Pocomoke Library Plans Unclear

POCOMOKE – Library officials are reevaluating options for the Pocomoke branch after learning a grant tied to plans for a facility at the old armory location was not received.

During the summer, the City of Pocomoke shared plans for demolition of the long-vacant armory building to provide space for a new Pocomoke branch of the Worcester County library. When strategic demolition grant awards were announced by the state in early December, however, the City of Pocomoke was not among the recipients.

“We know not every request will be funded,” said Worcester County Commissioner Josh Nordstrom, who represents the Pocomoke area. “We certainly wish Pocomoke would have been included.”

In August, Pocomoke City Manager Jeremy Mason presented plans for the demolition of the old armory building as well as an adjacent condemned building. He said municipal officials hoped to see a see a new library on the city block encompassed by Second Street, Clarke Avenue, Maple Street and Willow Street. Though there were at one time plans to turn the armory into a youth center, Mason said this summer the building was too far gone.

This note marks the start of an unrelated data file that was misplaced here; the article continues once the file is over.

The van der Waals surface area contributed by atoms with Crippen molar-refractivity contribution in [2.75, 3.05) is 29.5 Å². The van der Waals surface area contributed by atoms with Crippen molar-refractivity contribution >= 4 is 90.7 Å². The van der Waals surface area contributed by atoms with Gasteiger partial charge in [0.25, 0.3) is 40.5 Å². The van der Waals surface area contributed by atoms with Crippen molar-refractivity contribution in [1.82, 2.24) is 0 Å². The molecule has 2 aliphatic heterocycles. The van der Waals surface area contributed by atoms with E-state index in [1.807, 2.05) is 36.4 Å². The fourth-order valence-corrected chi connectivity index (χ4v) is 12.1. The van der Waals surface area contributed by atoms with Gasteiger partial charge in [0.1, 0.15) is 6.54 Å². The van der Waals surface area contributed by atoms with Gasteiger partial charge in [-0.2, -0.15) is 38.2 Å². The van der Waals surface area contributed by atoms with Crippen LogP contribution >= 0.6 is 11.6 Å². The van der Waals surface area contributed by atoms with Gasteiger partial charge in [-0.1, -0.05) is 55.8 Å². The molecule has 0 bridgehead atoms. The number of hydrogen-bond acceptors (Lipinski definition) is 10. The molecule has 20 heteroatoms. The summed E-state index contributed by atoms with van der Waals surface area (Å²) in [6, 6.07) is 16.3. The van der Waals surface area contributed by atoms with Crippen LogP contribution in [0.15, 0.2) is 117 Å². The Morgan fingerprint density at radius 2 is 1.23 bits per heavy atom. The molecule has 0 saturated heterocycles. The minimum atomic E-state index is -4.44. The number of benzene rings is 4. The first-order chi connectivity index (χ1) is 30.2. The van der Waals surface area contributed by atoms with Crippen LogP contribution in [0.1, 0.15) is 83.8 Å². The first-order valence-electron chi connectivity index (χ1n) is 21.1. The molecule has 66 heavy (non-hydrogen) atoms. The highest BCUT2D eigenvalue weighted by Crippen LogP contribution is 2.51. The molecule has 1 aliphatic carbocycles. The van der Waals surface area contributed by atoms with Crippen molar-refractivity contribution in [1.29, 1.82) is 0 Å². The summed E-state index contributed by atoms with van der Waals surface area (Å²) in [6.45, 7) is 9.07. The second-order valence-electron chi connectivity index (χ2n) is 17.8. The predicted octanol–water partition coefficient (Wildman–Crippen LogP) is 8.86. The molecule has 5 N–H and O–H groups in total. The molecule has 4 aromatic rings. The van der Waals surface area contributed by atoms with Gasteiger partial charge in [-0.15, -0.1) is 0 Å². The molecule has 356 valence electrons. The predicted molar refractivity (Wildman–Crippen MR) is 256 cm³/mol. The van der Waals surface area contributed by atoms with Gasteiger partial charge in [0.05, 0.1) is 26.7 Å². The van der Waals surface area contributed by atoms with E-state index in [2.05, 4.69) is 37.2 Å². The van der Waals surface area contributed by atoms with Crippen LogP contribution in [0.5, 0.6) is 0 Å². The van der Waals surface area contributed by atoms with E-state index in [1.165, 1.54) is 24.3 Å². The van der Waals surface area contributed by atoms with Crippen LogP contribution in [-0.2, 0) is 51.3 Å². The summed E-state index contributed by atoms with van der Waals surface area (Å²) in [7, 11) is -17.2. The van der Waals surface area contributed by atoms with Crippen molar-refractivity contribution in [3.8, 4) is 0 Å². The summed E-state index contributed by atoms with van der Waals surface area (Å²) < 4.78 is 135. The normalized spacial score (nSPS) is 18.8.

“It’s boarded up,” he said at the time. “There’s glass, bricks falling onto the street at any given time. It’s been broken into more times than anybody really knows. It’s a cool building. It’s got a lot of history, but it was just abandoned completely. There’s the gymnasium, the ceiling’s falling in, the windows are busted, those are asbestos tiles on the floor.”

With the news that the city did not receive the grant, Worcester County Library Director Jennifer Ranck said the library board would be discussing the issue in January.

“Moving forward the library will need to evaluate all options and work with the county commissioners to determine the best location,” she said. “The library would like to apply for a FY24 state capital grant to help offset the cost of construction, finalizing the site is a crucial step in that process.  The branch is over 51 years old and a major renovation or replacement branch is critical to meeting the needs of the community, now and in the future.”

About The Author: Charlene Sharpe

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Charlene Sharpe has been with The Dispatch since 2014. A graduate of Stephen Decatur High School and the University of Richmond, she spent seven years with the Delmarva Media Group before joining the team at The Dispatch.